There's no sign marking El Cuervo anymore — neighbors say someone took it down in the middle of the night a few weeks ago — and the building is locked, but remnants of the bar and club remain. An unlit neon Bud Light sign hangs inside the window, while a faded red canopy with yellow stenciled letters advertising "bar," 'Latino" and "baile" — the Spanish word for dance — remains in front of the red-brick building. Police say it was the only establishment licensed as a dance hall in Huron, a town of about 13,000 people 120 miles northwest of Sioux Falls
Sheila Moore, who is not related to the state's attorney, wasn't working when the bar was open during the weekends, but said she often saw the leftover signs of raucous times — broken glass, blood on the bar's windows and beer bottles — when she arrived to work on Mondays.
Fajardo, who authorities say lives in Sioux Falls and traveled to Huron on the weekends to run the bar, is charged with first-degree and third-degree rape for the alleged attack on the 12-year-old girl, and counts of third-degree rape and fourth-degree rape for each of the alleged attacks on the 14-year-old girls. If convicted of first-degree rape, he could be sentenced to up to life in prison.
According to court documents, after drinking several mixed drinks and vodka shots, the three girls passed out or became so groggy, they felt as if they couldn't move. Fajardo allegedly touched one of the girls' genitals. A second woke up and found Fajardo pulling up her underwear and pants and saw a condom wrapper on the table next to her, authorities say. The 12-year-old told police she awoke with memories of Fajardo having sex with her.
That was Oct. 30. It wasn't until one of the 14-year-olds told her parents on Nov. 11 about the alleged rape that authorities began to uncover allegations of underage drinking and sexual assaults at El Cuervo. Police questioned the girl's friends as potential witnesses — and heard two of them say they had been assaulted the same night, according to Moore, the prosecutor.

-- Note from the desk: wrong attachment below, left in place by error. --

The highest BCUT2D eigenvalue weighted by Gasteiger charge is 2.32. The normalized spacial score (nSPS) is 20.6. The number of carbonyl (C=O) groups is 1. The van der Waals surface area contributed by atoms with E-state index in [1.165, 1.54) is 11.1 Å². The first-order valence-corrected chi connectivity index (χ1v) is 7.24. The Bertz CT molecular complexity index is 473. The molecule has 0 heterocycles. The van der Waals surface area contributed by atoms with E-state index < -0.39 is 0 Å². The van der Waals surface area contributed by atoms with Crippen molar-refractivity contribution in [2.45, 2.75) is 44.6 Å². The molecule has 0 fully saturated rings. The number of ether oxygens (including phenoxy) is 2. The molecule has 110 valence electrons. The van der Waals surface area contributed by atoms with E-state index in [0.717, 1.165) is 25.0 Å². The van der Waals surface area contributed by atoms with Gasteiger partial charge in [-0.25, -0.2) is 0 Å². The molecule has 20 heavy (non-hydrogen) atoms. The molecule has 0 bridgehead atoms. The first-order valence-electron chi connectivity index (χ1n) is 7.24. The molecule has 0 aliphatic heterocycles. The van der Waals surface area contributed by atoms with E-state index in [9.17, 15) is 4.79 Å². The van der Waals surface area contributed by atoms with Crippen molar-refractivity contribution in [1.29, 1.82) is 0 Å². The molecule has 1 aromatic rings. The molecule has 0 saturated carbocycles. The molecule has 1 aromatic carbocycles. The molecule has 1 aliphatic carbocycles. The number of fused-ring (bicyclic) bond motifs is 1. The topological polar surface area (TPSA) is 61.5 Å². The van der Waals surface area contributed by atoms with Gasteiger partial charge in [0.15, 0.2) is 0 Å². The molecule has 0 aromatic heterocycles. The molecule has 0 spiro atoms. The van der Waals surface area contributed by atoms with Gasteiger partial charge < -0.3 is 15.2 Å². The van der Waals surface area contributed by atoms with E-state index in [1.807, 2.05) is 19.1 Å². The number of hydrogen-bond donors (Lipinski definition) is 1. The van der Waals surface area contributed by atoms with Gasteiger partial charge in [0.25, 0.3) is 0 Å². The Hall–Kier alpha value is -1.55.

"They all told a similar story of what happened that night — that they drank this alcohol and then passed out. They all had similar memories of what happened, but none of them were able to say what happened to the other person," he said.
The girls were examined by Child's Voice, a Sioux Falls organization that conducts examinations and interviews of children in such cases. Investigators are still trying to determine if the girls had been drugged, but Moore, the state's attorney, said too much time had passed for physical evidence.
Fajardo is also charged with sexual contact with a person incapable of consenting and sexual exploitation of a minor for two alleged incidents in September involving different victims that were uncovered after the original three girls spoke with police.
His trial on the six rape charges, various sexual assault charges and furnishing alcohol to minors is set for March 28. He will be tried on the beverage law violation on Feb. 23.
"It's not good. I have two daughters. I'm really offended," said Jim Brockhoft, the owner of an audio and video store across the street from the building that houses El Cuervo.
Other neighbors say they had heard talk that illegal activity was taking place at El Cuervo but didn't have proof.
"I've heard rumors there were minors," said Sue Harrington, who works at a bar across the street from El Cuervo. But, she added, "you hear rumors all the time."